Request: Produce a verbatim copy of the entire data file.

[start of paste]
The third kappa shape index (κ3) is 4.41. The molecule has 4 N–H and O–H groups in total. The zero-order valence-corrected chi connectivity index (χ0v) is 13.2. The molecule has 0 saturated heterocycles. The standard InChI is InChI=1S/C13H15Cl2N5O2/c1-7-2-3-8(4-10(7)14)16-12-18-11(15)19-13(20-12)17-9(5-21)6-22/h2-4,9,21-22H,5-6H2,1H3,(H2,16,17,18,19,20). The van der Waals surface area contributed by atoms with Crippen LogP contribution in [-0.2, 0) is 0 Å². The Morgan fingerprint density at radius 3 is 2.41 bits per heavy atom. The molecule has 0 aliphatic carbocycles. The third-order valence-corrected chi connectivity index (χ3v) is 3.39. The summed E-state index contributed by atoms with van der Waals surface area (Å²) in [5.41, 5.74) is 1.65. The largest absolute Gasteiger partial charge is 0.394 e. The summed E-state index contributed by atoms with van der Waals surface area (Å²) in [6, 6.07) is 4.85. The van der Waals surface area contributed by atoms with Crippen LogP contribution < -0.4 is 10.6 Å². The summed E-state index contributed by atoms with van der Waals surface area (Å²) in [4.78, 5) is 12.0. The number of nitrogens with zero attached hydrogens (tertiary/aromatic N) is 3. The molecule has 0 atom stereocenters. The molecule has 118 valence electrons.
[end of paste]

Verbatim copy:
The third kappa shape index (κ3) is 4.41. The molecule has 4 N–H and O–H groups in total. The zero-order valence-corrected chi connectivity index (χ0v) is 13.2. The molecule has 0 saturated heterocycles. The standard InChI is InChI=1S/C13H15Cl2N5O2/c1-7-2-3-8(4-10(7)14)16-12-18-11(15)19-13(20-12)17-9(5-21)6-22/h2-4,9,21-22H,5-6H2,1H3,(H2,16,17,18,19,20). The van der Waals surface area contributed by atoms with Crippen LogP contribution in [-0.2, 0) is 0 Å². The Morgan fingerprint density at radius 3 is 2.41 bits per heavy atom. The molecule has 0 aliphatic carbocycles. The third-order valence-corrected chi connectivity index (χ3v) is 3.39. The summed E-state index contributed by atoms with van der Waals surface area (Å²) in [5.41, 5.74) is 1.65. The largest absolute Gasteiger partial charge is 0.394 e. The summed E-state index contributed by atoms with van der Waals surface area (Å²) in [6, 6.07) is 4.85. The van der Waals surface area contributed by atoms with Crippen LogP contribution < -0.4 is 10.6 Å². The summed E-state index contributed by atoms with van der Waals surface area (Å²) in [4.78, 5) is 12.0. The number of nitrogens with zero attached hydrogens (tertiary/aromatic N) is 3. The molecule has 0 atom stereocenters. The molecule has 118 valence electrons.